Education reform has taken many forms over the years, starting (in recent history) with the original reforms in Prussia oriented toward a regimented caste-like industrial worker-farm system, spreading to America with its industrial-education complex, and eventually culminating in the current contorted and corrupt system of intertwined governmental, political, corporate, and (incidentally) educatee interests, most parasitic and incidental to the enormous trough of money that is modern Schooling (schooling as distinct from Education).
This system has spread and enlarged itself neatly within Hayek’s paradigm for expanding governmental reach as well as being predicted by any reasonable model of bureaucratic behavior. It has engulfed formative-years schooling through attendance and curriculum mandates, teacher licensure and unions, and endless initiatives only tangentially related to actual education. It has expanded through post-secondary education as well, aided by grade inflation and credentialism unintentionally (we hope) inflicted on the US by misguided politically correct notions of jurisprudence.
So today we have an entrenched and ever-enlarging system with negative (or at the very least, rapidly diminishing) returns.
How can this be really reformed?
Most reforms center around superficial measures:
– “Teacher accountability”
– Alternate school structures: Virtual, charter, private, etc
– Technology. iPads. DVDs. Etc.
– Curriculum. Common core comes to mind.
– etc. No Child Left Behind was a sort of omnibus collection of the above.
Peter Thiel, for instance, with his 20-under-20 initiative, is actively encouraging and offering an alternative to college for truly talented youngsters. Yet even that does not address in any real or meaningful way school reform. None of the above listed measures do anything to address the system; they merely address implementation details.
I humbly suggest that real reform would take the following forms which would address structural components to our current education mess and not merely superficial symptoms of the rot:
- Eliminate the mandatory or forced schooling requirement. Let people learn or let their families teach them. Don’t force them to incur 12 years of experience opportunity cost during their formative years. Offer but don’t mandate it. Better yet, sell all the current public school system to private equity funds, use the proceeds and savings to offer annual funds/vouchers to parents who send their kids to those schools, pending verification of attendance. Or best yet, just get out of education altogether.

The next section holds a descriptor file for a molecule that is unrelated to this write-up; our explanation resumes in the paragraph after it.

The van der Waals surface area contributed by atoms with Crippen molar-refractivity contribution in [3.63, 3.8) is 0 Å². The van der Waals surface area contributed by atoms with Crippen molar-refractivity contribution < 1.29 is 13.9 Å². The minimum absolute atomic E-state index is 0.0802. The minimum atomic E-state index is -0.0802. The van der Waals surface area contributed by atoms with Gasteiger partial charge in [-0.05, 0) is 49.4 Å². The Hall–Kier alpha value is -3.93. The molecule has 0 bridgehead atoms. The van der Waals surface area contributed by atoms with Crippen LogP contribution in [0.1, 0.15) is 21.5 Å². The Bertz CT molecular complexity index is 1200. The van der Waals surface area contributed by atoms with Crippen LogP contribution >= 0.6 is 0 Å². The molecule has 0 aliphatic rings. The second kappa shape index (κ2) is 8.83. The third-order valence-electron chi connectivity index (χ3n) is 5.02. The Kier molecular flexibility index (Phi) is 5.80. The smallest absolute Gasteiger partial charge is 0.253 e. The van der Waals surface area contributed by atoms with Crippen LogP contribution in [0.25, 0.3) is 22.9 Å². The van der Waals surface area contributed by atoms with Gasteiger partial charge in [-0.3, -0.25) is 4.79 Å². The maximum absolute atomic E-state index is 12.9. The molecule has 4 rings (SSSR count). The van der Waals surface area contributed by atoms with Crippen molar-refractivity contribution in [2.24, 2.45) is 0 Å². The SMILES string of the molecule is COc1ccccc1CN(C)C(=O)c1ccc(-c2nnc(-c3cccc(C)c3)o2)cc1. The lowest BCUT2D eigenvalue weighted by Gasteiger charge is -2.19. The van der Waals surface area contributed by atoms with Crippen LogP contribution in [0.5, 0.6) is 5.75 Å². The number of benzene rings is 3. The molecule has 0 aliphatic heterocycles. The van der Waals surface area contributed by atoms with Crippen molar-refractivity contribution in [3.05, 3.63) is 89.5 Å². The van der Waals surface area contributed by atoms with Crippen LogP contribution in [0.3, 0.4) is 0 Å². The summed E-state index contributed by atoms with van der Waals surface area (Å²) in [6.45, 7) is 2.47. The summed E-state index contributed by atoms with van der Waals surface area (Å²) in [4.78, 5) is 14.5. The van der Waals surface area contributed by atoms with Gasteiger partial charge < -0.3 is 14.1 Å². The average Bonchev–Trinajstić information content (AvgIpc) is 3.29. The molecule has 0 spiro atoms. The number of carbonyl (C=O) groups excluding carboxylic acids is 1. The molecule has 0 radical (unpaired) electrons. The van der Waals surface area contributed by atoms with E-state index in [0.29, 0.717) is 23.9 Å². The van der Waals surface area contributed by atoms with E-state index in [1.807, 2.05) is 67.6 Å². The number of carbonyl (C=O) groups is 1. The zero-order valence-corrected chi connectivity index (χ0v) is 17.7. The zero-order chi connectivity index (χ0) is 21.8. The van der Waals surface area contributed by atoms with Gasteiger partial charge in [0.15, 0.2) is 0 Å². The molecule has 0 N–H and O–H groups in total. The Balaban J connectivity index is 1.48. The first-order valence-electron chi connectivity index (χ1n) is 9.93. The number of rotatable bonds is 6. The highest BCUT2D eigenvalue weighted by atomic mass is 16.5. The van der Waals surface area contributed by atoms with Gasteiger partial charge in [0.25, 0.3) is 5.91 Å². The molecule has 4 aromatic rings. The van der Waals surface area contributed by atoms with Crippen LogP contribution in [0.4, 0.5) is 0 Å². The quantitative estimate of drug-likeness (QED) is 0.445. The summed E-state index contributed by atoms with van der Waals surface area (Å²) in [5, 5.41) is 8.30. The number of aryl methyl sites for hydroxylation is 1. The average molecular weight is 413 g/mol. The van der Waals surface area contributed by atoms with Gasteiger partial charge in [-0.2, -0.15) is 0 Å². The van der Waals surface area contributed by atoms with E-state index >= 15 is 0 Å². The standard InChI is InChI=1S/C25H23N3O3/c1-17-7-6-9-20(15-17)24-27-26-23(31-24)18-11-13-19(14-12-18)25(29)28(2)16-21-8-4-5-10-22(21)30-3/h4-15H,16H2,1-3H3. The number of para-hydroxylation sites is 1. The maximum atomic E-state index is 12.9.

- Eliminate or greatly curtail child labor restrictions. Allow people to get meaningful and valuable life experience before age 18. Offer an alternative to sitting in Mrs Weebly’s 5th grade classroom for 9 months.
- Repeal / roll back Griggs vs Duke Power Company to puncture the credential bubble, excise all the hidden employment cost of using education as a screening mechanism, and get rid of all the post-secondary hangers-on in the college business… and oh yeah, allow companies to make their own hiring decisions.
- Get the government out of school loans, out of the messy and immoral business of putting citizens in debt to pursue goals of questionable value at an impressionable and inexperienced age, and out of market distortions.
- Eliminate the bureaucratic sinkhole of the Department of Education. The idea that the central gov’t is responsible at all for education is a corruption of its responsibilities, which chiefly include enforcing freedoms, contracts, and providing for national defense.
- Dissolve teachers unions. This argument is not necessarily education-specific and applies generally to public-sector unions. Why should public servants get to bargain against the taxpayer in a setting riddled with agency problems? Teachers have absolutely 0 incentive and 0 agency – as a group – to actually improve a school. It’s like unionized workers in a shop; management and the workers are oriented against each other, and not toward improving the business for the customer.
Any one of these would be a major victory for education and general liberty, which is why they will never happen. The entrenched status quo is currently too strong to allow them to happen. A massive economic event would be needed to remove the government from education, which, though conceivably on the horizon, cannot be necessarily planned or implemented deliberately. Private industrial forces could make it happen, but it would be a difficult, long-term project against many well-aligned (& self-serving) powerful interests.